KIRUNA, Sweden, May 16, 2013 (ENS) – Ministers from the eight Arctic states and representatives of the Arctic Indigenous Peoples Wednesday adopted a shared vision statement for the future development of the region as a “zone of peace and stability.”
“The economic potential of the Arctic is enormous and its sustainable development is key to the region’s resilience and prosperity,” states the “Vision for the Arctic.”
“We are concerned with the growing effects of climate change, and the local and global impacts of large-scale melting of the Arctic snow, ice and permafrost. We will continue to take action to reduce emissions of greenhouse gases and short-lived climate pollutants, and support action that enables adaptation,” says the vision statement.
“This sends an important signal to the rest of the world,” said the Swedish foreign minister Carl Bildt at the conclusion of Sweden’s two-year Arctic Council chairmanship.
Canada now takes the helm. “Canada is honored to assume the Chairmanship of the Council,” said Minister Leona Aglukkaq, Conservative MP for the Arctic territory of Nunavut and Canada’s Minister of Health. “The theme for Canada’s Chairmanship is Development for the People of the North,” with sub-themes of sustainable Arctic communities, responsible resource extraction, and safe Arctic shipping.
During the Canadian Chairmanship, the Arctic Council program will include the establishment of a Circumpolar Business Forum to provide new opportunities for business to engage with the Council; continued work on oil pollution prevention; and action to address short-lived climate pollutants such as black carbon and methane.
Arctic Council States signed a new, legally-binding Agreement on Cooperation on Marine Oil Pollution Preparedness and Response in the Arctic. The agreement provides a framework for cooperation in the event of an emergency to improve procedures for combating oil spills in the Arctic.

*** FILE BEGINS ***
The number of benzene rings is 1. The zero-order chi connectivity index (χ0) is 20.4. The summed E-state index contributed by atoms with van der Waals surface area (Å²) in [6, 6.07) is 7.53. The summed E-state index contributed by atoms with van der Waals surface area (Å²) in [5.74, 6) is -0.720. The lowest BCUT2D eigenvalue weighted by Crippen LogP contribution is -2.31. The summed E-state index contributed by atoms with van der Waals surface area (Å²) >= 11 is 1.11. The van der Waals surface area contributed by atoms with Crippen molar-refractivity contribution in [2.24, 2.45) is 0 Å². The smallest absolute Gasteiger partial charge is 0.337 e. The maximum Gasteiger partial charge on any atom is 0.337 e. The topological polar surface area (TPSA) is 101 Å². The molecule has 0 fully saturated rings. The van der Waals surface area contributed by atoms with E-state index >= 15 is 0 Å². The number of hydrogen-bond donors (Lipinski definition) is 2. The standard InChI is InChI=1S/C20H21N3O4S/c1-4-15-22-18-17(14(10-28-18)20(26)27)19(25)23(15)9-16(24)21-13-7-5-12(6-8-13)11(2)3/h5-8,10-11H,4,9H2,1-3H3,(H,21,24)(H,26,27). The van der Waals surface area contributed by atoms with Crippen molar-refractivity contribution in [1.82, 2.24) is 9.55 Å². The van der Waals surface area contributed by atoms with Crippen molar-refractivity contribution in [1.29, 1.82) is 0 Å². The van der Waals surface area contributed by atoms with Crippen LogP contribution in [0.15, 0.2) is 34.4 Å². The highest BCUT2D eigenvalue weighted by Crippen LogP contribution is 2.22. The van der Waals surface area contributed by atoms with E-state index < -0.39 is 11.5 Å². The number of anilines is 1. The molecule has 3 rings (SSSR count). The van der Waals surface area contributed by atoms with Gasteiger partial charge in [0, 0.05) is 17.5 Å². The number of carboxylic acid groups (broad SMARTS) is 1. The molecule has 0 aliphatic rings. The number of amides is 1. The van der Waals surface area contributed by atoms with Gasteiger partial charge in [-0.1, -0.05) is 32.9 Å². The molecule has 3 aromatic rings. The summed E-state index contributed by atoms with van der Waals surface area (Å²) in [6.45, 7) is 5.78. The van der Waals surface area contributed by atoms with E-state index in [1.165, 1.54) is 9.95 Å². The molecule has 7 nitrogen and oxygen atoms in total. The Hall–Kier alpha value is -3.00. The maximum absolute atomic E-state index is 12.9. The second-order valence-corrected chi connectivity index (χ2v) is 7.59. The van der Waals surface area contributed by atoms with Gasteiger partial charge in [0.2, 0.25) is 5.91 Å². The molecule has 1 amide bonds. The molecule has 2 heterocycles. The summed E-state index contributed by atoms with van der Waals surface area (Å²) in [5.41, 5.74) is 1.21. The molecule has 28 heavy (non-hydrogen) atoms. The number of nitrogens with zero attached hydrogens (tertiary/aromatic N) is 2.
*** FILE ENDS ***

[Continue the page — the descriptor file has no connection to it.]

U.S. Secretary of State John Kerry told his counterparts in Kiruna that the Obama Administration is making the urgent issue of climate change one of its top priorities.
“Just last week in one of the major newspapers in the United States, the New York Times, it was reported that the atmospheric levels of CO2 exceeded 400 parts per million for an entire 24-hour period for the first time in recorded history. That is the highest level of CO2 in three or four million years,” Kerry said. “Temperatures we know in the Arctic are increasing more than twice as fast as global averages, and they are endangering habitats and they are endangering ways of life.”
“Last September, the extent of sea ice covering the Arctic reached a record low, threatening marine mammal life and the indigenous and local communities that depend on them. As many of you – or all of you – know, warming also erodes the natural barrier of ice that shields Alaska’s coast from hostile waters, and that causes homes to fall into the sea, it causes pollution. And the thawing of the permafrost, which is increasingly releasing methane, which is 20 times more damaging than CO2 – that has led to the first Arctic wildfires in thousands of years.”
At the Kiruna meeting the ministers received three reports on the changing Arctic environment.
The Arctic Biodiversity Assessment produced by the Arctic Council’s Conservation of Arctic Flora and Fauna group presents the status and trends in Arctic biodiversity based on best available science informed by traditional ecological knowledge, and includes policy recommendations for Arctic biodiversity conservation.